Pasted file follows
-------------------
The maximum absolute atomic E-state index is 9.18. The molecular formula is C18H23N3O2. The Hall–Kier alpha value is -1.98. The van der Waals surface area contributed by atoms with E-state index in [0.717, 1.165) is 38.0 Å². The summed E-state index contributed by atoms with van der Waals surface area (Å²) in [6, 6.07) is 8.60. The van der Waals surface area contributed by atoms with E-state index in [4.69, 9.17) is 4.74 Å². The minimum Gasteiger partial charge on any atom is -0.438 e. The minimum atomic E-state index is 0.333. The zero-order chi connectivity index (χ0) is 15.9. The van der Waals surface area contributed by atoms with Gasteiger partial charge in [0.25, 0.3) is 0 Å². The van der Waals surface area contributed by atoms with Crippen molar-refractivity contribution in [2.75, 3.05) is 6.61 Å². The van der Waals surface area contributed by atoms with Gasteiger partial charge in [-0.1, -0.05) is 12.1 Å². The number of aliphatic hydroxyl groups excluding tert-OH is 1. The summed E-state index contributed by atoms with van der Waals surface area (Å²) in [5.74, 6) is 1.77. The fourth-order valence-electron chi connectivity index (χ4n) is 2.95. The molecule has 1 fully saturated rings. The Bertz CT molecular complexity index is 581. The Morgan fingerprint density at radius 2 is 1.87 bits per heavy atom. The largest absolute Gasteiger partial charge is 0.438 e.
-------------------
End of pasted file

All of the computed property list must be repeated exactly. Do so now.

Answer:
The maximum absolute atomic E-state index is 9.18. The molecular formula is C18H23N3O2. The Hall–Kier alpha value is -1.98. The van der Waals surface area contributed by atoms with E-state index in [0.717, 1.165) is 38.0 Å². The summed E-state index contributed by atoms with van der Waals surface area (Å²) in [6, 6.07) is 8.60. The van der Waals surface area contributed by atoms with E-state index in [4.69, 9.17) is 4.74 Å². The minimum Gasteiger partial charge on any atom is -0.438 e. The minimum atomic E-state index is 0.333. The zero-order chi connectivity index (χ0) is 15.9. The van der Waals surface area contributed by atoms with Gasteiger partial charge in [0.25, 0.3) is 0 Å². The van der Waals surface area contributed by atoms with Crippen molar-refractivity contribution in [2.75, 3.05) is 6.61 Å². The van der Waals surface area contributed by atoms with Gasteiger partial charge in [-0.1, -0.05) is 12.1 Å². The number of aliphatic hydroxyl groups excluding tert-OH is 1. The summed E-state index contributed by atoms with van der Waals surface area (Å²) in [5.74, 6) is 1.77. The fourth-order valence-electron chi connectivity index (χ4n) is 2.95. The molecule has 1 fully saturated rings. The Bertz CT molecular complexity index is 581. The Morgan fingerprint density at radius 2 is 1.87 bits per heavy atom. The largest absolute Gasteiger partial charge is 0.438 e.